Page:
The art of communication with a new baby is a whole new ball game but the skills we need to learn are valuable skills for effective communication with anyone – it’s about active listening…
Crying is the obvious form of communication for babies, so we should never forget that that’s what it is. My beliefs tell me that a baby left to cry is not being listened to – it’s our job as parents to try and establish what is causing the upset and help them to regulate their emotions ie. teach them how to calm down.
Let’s remind ourselves why babies cry. They’re not manipulative and won’t cry to get their own way, only to have their needs met: they cry if they’re hungry, thirsty, tired, too hot or cold, dirty, bored, in pain or in need of love. If an older child was in need of any of these things we certainly wouldn’t leave them to cry for it!
Of course babies display other emotions too – really small babies show contentment and this time should be given as much focus as the crying, showing them the value of being happy and interacting…try not to do jobs every time baby is settled as you’ll miss out on quality time as well as the chance to recognise other signals before baby needs to cry to get your attention, such as early feeding cues (see below).
Later on, babies smile and laugh – it would be very hard to ignore these emotions and not join in! But there’s also excitement, shock and surprise, noises of frustration and looks of fear or concern to look out for. Naming all of these emotions accompanied with reassuring words is excellent practice helping to establish your little one’s understanding of and reaction to their feelings.
In the same way as with older age groups, baby’s body language helps us identify certain needs. It’s all about recognising consistent behaviours and learning to understand what they mean.
Our little one has a couple of traits that help point me in the right direction – one arm straight up and other elbow in the air with knees tucked up means “put me over your shoulder Mommy!”, and when lying on your lap, leg kicks tend to mean it’s time for some floor play! With these in mind, think about what your little one does…
Look out for the Moro reflex (arms and legs thrown out in response to a startle). We experienced this mostly on the changing mat and it told us “I don’t feel safe” (even though I’m flat on the floor!). A number of factors bring it on such as lack of resistance when moving limbs (rather than feeling the walls of the womb or your arms around them), lack of clothes, coldness of changing mat, etc. We looked at ways in which we could change the situation in response to those fears/dislikes; lying on a towel, giving them a minute to adjust, putting your face close so they know you’re still there, asking someone to hold their hands, placing something on their stomach such as a warm flannel, or propping up the edges of the changing mat so they can feel it around them. It’s all about developing ideas to ease the problem rather than just calming them after – that way they know you’re listening 🙂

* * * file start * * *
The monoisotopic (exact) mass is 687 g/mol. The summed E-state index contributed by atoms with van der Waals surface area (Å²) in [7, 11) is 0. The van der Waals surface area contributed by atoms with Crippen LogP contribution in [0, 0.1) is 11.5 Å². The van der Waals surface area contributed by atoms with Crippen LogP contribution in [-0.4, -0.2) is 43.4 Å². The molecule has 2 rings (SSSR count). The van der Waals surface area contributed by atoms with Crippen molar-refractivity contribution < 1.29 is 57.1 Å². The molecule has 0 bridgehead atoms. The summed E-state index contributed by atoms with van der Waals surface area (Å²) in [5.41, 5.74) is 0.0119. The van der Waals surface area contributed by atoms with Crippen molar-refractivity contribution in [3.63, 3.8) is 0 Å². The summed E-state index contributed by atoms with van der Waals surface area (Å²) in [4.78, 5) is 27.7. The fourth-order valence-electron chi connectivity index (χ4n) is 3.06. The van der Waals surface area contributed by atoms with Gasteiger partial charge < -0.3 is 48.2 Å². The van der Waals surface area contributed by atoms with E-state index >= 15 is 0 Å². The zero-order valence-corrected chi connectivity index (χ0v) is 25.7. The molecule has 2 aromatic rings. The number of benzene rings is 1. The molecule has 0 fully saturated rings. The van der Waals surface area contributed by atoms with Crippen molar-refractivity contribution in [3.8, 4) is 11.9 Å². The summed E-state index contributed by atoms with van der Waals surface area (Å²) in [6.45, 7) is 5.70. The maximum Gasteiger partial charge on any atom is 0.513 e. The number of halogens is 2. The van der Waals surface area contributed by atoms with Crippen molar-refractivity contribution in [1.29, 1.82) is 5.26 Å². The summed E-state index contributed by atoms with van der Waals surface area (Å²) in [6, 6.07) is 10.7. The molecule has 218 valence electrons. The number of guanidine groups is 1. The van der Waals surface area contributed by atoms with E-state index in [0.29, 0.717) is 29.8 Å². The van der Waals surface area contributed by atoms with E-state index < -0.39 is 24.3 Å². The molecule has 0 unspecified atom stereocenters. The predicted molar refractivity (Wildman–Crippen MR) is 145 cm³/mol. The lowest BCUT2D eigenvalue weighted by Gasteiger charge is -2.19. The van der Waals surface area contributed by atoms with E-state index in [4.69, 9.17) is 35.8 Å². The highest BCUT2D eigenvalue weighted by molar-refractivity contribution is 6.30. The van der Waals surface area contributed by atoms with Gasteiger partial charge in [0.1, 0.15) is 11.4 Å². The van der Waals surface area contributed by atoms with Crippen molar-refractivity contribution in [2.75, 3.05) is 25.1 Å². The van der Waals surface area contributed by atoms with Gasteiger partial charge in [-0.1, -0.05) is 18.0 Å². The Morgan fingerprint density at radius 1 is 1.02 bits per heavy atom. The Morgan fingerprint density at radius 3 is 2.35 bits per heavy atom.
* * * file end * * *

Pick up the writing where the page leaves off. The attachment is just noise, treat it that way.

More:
Feeding cues are also an important part of body language – as a breastfeeding Mom you’re encouraged to look for tongue bobbing, fist sucking, rooting and lip smacking so you don’t wait for crying before feeding. However, don’t forget your child is individual – our baby’s tongue is always bobbing out when contented so I put off feeding until there’s a little moan in order to make the most of this time. Be confident about what you know about your child!
Apparently young babies have different signs of tiredness than we’re used to; flailing arms and legs is one of them, but this can also be linked to wind so if you do manage to work this one out let me know 😀
Baby’s eyes say a lot from day one; they tell you about their interests and teach them about the world, and you are the link. Respond to baby and what they are looking at…more often in the early days it’s your face that they are drawn too, so big smiles and melodic words are very important as they begin to learn about communication and relationships.
As they notice more and more, talk to them about what they’re looking at responding to their facial expressions too. And make a note of what they look at most often – if you can see connections then you can extend their learning; our little one stares at lights even when they’re off so we respond by turning them on and have purchased different shaped and coloured fairy lights, moving lights that can be tracked, we’ve made dens with silver blankets & black fabric and put lights underneath, and we’ve bought shiny windmills & paper that catches the light. Responding to their interest with repeated phrases also aids development even at this early stage – when baby looks at the light and hears “do you want Mommy to turn the light on?”, a smile breaks out and focus remains on the light til it comes on 🙂
We also noticed that bees on our toys always attracted attention so we now have spinning ones, hanging ones, crinkly ones and smelly ones dotted round the house. By recognising their interests you demonstrate that you’ve listened and value their interests inspiring further learning!
Look out for opportunities to teach the basic rules of communication – turn taking, patterns & sequencing, interest and, of course, listening can all be introduced by following baby’s lead. Pay attention to gestures, noises and movements that you can copy and then wait for a response. Their eyes will light up when they recognise your connection with them.
And talk as much as you can, about anything and everything so they can listen to this new wonderful language. You’ll be amazed how quickly they begin to understand.